Read more from Fierceblooms, this flower grower and Cheshire florist on the floristry blog.

Also on the site, there are loads more articles about my canalside cutting garden and a page detailing my fierce flower classes and tutelage.

Please Share If You Like My Work


  1. A very thoughtful post Kathryn. I meant to sew helichrysums this year and didn’t get round to it. Remember being enchanted by them as a child. A recent drying love are hydrangea heads. I love the way the petals change and take on wonderful speckled dusky hues as they dry. My mother passed on a lot of her flower books and many of the dried arrangements have a very stiff formality and dated look about them. Maybe memories of those things are off putting. A revival with a twist is what I’d like. Now I must go and salvage my seedheads in the garden before it rains again.

    1. Author

      Hi Angela – great to hear from you. Yes hydrangea is really wonderful- need to cut it at the right moment for it to work. I agree that the books are a little of their time so definitely looking to bring dried flowers into the 21 century- thanks so much for your comment

  2. thanks for this post. I like to use dried material in the winter and am always on the lookout for good info on best plants to use. I love how you give the full plant names making it easier to find. My poor hydrangeas have had a bad attack of vine weevil this year so I am looking to try alternatives for next year in case the nematodes don’t work. Off now to have a look at Chiltern seeds and Higgledy garden to see what lovely’s they have to tempt me.

    1. Author

      Thanks Maggie – oh your poor hydrangeas – yes I give them their official titles as always looking out for that detailed information myself- bought my seed from Chlitern although have bought from Higgledy too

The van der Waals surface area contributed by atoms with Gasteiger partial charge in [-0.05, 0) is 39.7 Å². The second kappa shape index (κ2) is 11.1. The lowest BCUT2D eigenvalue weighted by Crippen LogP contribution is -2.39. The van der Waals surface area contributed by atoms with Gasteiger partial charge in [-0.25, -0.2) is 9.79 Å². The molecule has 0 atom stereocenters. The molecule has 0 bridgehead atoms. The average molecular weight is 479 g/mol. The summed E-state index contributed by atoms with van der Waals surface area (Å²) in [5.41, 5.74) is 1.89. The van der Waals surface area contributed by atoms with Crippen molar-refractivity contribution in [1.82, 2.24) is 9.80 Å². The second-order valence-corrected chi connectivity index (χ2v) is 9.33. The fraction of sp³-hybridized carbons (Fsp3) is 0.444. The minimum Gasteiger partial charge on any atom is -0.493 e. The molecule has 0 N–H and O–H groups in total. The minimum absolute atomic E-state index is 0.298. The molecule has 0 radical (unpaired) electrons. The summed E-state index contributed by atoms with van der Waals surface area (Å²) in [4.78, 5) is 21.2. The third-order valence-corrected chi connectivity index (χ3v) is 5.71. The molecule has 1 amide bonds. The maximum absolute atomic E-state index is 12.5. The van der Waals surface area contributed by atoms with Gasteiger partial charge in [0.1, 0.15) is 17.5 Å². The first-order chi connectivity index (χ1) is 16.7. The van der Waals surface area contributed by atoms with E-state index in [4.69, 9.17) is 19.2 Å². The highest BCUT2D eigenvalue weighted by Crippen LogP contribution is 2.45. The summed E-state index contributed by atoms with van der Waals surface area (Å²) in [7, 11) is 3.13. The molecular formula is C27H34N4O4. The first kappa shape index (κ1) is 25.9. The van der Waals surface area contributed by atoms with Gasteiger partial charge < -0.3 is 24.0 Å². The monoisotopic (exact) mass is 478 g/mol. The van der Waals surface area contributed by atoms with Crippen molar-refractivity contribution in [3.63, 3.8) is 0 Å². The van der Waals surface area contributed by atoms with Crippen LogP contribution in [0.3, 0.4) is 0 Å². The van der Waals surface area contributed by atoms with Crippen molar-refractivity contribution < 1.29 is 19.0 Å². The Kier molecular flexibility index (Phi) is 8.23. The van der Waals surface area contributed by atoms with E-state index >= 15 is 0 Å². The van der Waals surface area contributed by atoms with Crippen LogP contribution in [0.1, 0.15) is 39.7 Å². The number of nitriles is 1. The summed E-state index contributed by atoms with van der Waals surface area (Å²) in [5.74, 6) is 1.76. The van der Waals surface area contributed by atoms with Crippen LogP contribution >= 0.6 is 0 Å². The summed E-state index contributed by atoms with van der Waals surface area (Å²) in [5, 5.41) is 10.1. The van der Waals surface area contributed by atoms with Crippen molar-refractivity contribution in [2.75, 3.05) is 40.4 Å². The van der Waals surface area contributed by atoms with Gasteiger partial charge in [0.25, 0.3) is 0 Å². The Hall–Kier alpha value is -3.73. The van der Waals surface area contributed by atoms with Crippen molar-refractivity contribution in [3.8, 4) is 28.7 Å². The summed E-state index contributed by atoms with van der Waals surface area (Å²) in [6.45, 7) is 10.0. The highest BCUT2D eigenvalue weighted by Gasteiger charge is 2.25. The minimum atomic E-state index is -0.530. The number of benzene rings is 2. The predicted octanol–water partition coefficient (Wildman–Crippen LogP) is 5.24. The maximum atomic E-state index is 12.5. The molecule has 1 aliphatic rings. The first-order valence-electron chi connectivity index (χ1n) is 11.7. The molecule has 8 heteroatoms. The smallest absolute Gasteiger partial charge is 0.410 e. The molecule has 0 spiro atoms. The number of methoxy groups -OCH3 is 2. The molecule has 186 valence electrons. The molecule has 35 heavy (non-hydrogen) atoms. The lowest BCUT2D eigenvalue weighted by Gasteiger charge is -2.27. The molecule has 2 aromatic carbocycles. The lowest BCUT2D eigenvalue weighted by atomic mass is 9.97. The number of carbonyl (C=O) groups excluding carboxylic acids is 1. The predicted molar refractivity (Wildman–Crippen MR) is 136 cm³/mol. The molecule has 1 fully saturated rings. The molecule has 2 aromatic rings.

3. Your post made my day! I’d never heard of the Cotehele garland and when I looked it up online, my jaw dropped. Thank you for providing such wonderful inspiration through your blog. Were there any other photos of your designs with dried flowers, or just the one with the helichrysum and hat?

    1. Author

      Hi Jenny- your comment has made mine ? I took us on a major detour coming back up north to see it – all I can say is to see it for real is absolutely magnificent- a truly magical thing- on the design front I made a bouquet for the Nantwich show that’s on my Instagram feed with some dried nigella and poppy seed heads. I’ve also designed a pink bridal bouquet with dried cow parsley and dock – in fact most things I do have something dried to be honest- what about your designs? Do you include dried material?

      1. I grow many things that dry well. Mostly I make fresh bouquets for sale at our local Farmers Market, and the flowers that are leftover get hung up and dried. ( It helps with the difficulty I have of heaping those beautiful blooms onto the compost pile. Every bloom must be saved!) On rainy days or late autumn days I make wreaths and a new item that is like a dried flower mandala. (wish I could insert a pic here, but don’t see that as an option). I love the idea of there being a dried flower revival and updating designs from the traditional stiff/formal past. I’ve also lately been inspired to learn and revive the ‘corn dolly’ or wheat weaving craft. I love the roots of that tradition having a spiritual side of intention and ceremony to give thanks for the harvest and blessing for the season ahead.

        1. Author

          How funny- I’ve also been looking into the corn dolly tradition- love it too – would be great to see your mandala- do you have an Instagram account?

Leave a Comment

This site uses Akismet to reduce spam. Learn how your comment data is processed.